I quickly found the album in a bin at TG&Y (“file under: pop and instrumental combos” was printed in tiny type at the top of the LP) and made my way to the cash register, eager to pay the $2.98 to have this precious gem in my possession. Back home, I slipped the record out of its paper bag and held the new-found treasure in my hands. “What a strange cover,” I thought, as I gazed at the half-shadowed faces peering at me from the stark group portrait. The finely-tuned artistic sensibility that The Beatles were already clearly expressing was sadly lost on me at that point in time. Turning the album over, I studied the small black and white photo of the band. “What odd looking guys,” I mused, examining their gorgeous, long hair and stylish, collarless suits, as I tore the cellophane from the record sleeve. I couldn’t wait to place it on the hi-fi turntable and hear for myself what all the excitement was about. And what followed somehow oddly evades my memory: I honestly don’t remember listening to The Beatles for the first time. All I know is that I played that LP over and over for the next two days, and when Sunday evening rolled around, I was ready. Ready for the experience of a lifetime: seeing The Beatles’ first appearance on The Ed Sullivan Show.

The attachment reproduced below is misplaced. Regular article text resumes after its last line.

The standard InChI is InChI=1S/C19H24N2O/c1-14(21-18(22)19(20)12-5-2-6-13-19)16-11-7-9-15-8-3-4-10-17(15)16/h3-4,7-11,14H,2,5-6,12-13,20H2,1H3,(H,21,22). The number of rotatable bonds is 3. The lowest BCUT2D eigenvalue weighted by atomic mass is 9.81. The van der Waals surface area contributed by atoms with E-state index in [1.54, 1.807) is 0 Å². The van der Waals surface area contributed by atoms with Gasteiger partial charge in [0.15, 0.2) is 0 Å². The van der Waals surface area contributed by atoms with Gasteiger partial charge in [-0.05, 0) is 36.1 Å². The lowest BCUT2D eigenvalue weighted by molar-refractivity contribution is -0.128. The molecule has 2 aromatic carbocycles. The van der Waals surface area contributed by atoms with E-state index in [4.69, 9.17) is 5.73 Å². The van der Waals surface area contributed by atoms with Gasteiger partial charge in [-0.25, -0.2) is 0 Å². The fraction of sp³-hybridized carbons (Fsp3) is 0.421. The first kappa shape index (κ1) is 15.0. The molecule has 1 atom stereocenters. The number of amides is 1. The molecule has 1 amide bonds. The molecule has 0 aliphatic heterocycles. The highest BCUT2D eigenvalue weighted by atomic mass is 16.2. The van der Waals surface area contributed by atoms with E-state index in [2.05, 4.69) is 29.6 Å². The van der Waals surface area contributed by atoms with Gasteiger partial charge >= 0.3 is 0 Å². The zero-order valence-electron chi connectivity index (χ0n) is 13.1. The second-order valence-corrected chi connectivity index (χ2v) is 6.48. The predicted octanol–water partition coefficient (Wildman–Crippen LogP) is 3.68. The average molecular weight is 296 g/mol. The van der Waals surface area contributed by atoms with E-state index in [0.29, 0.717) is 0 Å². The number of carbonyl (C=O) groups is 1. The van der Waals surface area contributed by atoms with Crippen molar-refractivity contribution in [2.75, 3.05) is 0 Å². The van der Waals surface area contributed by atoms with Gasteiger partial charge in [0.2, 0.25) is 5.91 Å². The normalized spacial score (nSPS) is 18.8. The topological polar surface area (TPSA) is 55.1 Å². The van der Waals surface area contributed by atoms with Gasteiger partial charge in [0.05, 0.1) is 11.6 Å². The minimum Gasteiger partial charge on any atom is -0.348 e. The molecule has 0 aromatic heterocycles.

The Beatles on the Ed Sullivan Show setI watched The Beatles perform live for the first time, sitting on my living room floor with my parents ensconced in their usual TV-viewing chairs behind me. During the time it took the lads to play their opening songs, I was transported to another world: a world that held the promise of escape from the overcast skies and dingy reality of the Midwest in winter (as well as spring, summer and fall); a world that beckoned me with renewed dreams of a life that could actually have purpose and meaning; a world where my future would eventually become an exciting adventure into the complete and unfathomable unknown.